The X chromosome plays an important role in both adaptive evolution and speciation. We used a molecular evolutionary screen of X-linked genes potentially involved in reproductive isolation in mice to identify putative targets of recurrent positive selection. We then sequenced five very rapidly evolving genes within and between several closely related species of mice in the genus Mus. All five genes were involved in male reproduction and four of the genes showed evidence of recurrent positive selection. The most remarkable evolutionary patterns were found at Testis-specific gene a8 (Tsga8), a spermatogenesis-specific gene expressed during postmeiotic chromatin condensation and nuclear transformation. Tsga8 was characterized by extremely high levels of insertion–deletion variation of an alanine-rich repetitive motif in natural populations of Mus domesticus and M. musculus, differing in length from the reference mouse genome by up to 89 amino acids (27% of the total protein length). This population-level variation was coupled with striking divergence in protein sequence and length between closely related mouse species. Although no clear orthologs had previously been described for Tsga8 in other mammalian species, we have identified a highly divergent hypothetical gene on the rat X chromosome that shares clear orthology with the 5′ and 3′ ends of Tsga8. Further inspection of this ortholog verified that it is expressed in rat testis and shares remarkable similarity with mouse Tsga8 across several general features of the protein sequence despite no conservation of nucleotide sequence across over 60% of the rat-coding domain. Overall, Tsga8 appears to be one of the most rapidly evolving genes to have been described in rodents. We discuss the potential evolutionary causes and functional implications of this extraordinary divergence and the possible contribution of Tsga8 and the other four genes we examined to reproductive isolation in mice. PMID:21186189

  10. Analysis of Anatomic and Functional Measures in X-Linked Retinoschisis

    PubMed Central

    Cukras, Catherine A.; Huryn, Laryssa A.; Jeffrey, Brett P.; Turriff, Amy; Sieving, Paul A.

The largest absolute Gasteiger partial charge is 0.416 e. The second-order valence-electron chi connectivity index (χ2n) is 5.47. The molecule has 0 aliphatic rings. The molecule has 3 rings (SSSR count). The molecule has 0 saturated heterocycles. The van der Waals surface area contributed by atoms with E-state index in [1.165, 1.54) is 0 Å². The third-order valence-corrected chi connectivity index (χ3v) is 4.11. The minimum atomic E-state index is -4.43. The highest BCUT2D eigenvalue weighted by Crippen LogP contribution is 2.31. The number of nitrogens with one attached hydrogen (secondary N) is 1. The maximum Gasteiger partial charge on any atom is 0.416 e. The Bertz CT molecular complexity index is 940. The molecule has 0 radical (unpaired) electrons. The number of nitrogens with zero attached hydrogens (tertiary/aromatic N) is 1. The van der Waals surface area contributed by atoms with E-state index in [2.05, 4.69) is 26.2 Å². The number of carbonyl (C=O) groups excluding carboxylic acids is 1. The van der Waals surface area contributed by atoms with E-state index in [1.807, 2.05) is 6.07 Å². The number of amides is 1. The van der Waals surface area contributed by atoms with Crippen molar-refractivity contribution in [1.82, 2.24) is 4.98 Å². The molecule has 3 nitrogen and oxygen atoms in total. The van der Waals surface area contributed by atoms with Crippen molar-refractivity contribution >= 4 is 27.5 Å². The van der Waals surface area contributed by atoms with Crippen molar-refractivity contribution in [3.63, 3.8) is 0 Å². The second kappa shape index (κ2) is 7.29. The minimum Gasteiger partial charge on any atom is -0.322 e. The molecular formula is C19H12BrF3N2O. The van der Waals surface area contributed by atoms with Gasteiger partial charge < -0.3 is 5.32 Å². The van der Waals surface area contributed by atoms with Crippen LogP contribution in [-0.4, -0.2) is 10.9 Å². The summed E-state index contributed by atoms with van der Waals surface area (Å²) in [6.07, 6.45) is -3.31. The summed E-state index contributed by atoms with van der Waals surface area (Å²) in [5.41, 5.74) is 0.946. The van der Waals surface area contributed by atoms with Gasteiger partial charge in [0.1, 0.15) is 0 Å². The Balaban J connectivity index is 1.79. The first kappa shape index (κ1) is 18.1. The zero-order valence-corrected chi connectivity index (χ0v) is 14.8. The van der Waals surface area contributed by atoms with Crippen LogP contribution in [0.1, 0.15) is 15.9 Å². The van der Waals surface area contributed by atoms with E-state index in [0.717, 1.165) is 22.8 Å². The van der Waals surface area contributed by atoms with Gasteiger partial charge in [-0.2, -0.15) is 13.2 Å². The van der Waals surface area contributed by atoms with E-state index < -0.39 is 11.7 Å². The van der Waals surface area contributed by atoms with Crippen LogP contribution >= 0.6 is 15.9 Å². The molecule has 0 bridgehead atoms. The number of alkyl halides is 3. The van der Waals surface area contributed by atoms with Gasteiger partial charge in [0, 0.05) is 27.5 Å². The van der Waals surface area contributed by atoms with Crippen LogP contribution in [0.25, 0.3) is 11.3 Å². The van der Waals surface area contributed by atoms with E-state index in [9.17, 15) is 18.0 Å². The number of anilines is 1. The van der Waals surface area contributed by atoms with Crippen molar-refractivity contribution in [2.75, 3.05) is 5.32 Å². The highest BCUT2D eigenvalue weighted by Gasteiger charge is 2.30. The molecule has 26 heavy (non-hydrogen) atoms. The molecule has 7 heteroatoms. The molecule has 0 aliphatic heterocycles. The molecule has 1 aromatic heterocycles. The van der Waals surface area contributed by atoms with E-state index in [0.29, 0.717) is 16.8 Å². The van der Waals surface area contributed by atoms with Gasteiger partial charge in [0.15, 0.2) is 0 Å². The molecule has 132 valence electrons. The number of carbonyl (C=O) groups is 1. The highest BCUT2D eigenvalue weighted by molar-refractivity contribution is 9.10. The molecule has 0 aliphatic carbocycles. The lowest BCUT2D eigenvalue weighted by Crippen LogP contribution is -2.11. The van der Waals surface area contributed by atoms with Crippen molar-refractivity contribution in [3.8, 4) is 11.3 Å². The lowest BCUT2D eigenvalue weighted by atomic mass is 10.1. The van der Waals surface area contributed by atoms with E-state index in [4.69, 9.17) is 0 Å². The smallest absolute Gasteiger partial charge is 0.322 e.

2018-01-01

    Purpose To examine the symmetry of structural and functional parameters between eyes in patients with X-linked retinoschisis (XLRS), as well as changes in visual acuity and electrophysiology over time. Methods This is a single-center observational study of 120 males with XLRS who were evaluated at the National Eye Institute. Examinations included best-corrected visual acuity for all participants, as well as ERG recording and optical coherence tomography (OCT) on a subset of participants. Statistical analyses were performed using nonparametric Spearman correlations and linear regression. Results Our analyses demonstrated a statistically significant correlation of structural and functional measures between the two eyes of XLRS patients for all parameters. OCT central macular thickness (n = 78; Spearman r = 0.83, P < 0.0001) and ERG b/a ratio (n = 78; Spearman r = 0.82, P < 0.0001) were the most strongly correlated between a participant's eyes, whereas visual acuity was less strongly correlated (n = 120; Spearman r = 0.47, P < 0.0001). Stability of visual acuity was observed with an average change of less than one letter (n = 74; OD −0.66 and OS −0.70 letters) in a mean follow-up time of 6.8 years. There was no statistically significant change in the ERG b/a ratio within eyes over time. Conclusions Although a broad spectrum of clinical phenotypes is observed across individuals with XLRS, our study demonstrates a significant correlation of structural and functional findings between the two eyes and stability of measures of acuity and ERG parameters over time. These results highlight the utility of the fellow eye as a useful reference for monocular interventional trials.

  11. The prevalence of X-linked hypohidrotic ectodermal dysplasia (XLHED) in Denmark, 1995-2010.

    PubMed

    Nguyen-Nielsen, Mary; Skovbo, Stine; Svaneby, Dea; Pedersen, Lars; Fryzek, Jon

    2013-05-01